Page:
State oil major Saudi Aramco has been looking at a workable long-term contract with engineering, procurement and construction (EPC) contractors for some years and the company should soon have one in place that covers all of its offshore operations.

The oil major has previously had an agreement with Italy’s Saipem and the US’ McDermott, but having only two signatories has proved problematic in the past. If one of the two companies did not want to execute a job, Aramco was left with the choice of opening it up to a full tender or awarding on a single-source basis.

Neither of these options offered Aramco a satisfactory solution. Signing deals with four contractors should mean that in the future, there will be a competitive process coupled with fast-track tendering.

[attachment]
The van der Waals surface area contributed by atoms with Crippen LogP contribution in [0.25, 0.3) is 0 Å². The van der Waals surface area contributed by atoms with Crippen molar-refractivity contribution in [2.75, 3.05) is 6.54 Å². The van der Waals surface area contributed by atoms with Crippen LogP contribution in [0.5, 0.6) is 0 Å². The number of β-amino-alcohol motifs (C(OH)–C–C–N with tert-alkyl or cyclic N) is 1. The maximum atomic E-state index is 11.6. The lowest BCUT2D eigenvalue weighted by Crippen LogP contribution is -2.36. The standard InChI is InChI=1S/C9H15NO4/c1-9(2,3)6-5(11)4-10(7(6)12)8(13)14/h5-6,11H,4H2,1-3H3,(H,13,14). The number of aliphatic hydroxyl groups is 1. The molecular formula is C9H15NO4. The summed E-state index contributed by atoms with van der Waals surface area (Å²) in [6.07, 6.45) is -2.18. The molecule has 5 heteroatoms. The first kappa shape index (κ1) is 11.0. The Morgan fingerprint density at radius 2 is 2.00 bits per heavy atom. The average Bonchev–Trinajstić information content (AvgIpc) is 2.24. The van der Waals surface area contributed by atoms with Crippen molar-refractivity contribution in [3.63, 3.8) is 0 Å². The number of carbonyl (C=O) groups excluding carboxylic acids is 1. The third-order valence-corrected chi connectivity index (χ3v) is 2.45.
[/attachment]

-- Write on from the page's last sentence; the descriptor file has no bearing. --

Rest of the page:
Aramco’s offshore operations in the Gulf are extensive and include the world’s largest offshore oil field as well as several large non-associated gas fields. All of these assets require constant attention in order to maintain production levels and this can only be achieved by being able to react quickly. The new deal will enable this to happen.

The company set the precedent for a multi-layered deal by awarding three engineering consultancies a long-term contract for the Maintain Potential Programme (MPP). The MPP is responsible for all engineering and project management services for Aramco’s offshore operations and will run in conjunction with the EPC contract.

A long-term EPC deal will allow Aramco to save money and manage cashflow, but it also means the signatories will be able to commit to Saudi Arabia’s offshore contracting market, knowing that any initial investment in fabrication facilities, materials and personnel will be offset over the length of the contract.

If this system works it could also lead to other long-term partnerships being rolled out, especially in the operations and maintenance sector.

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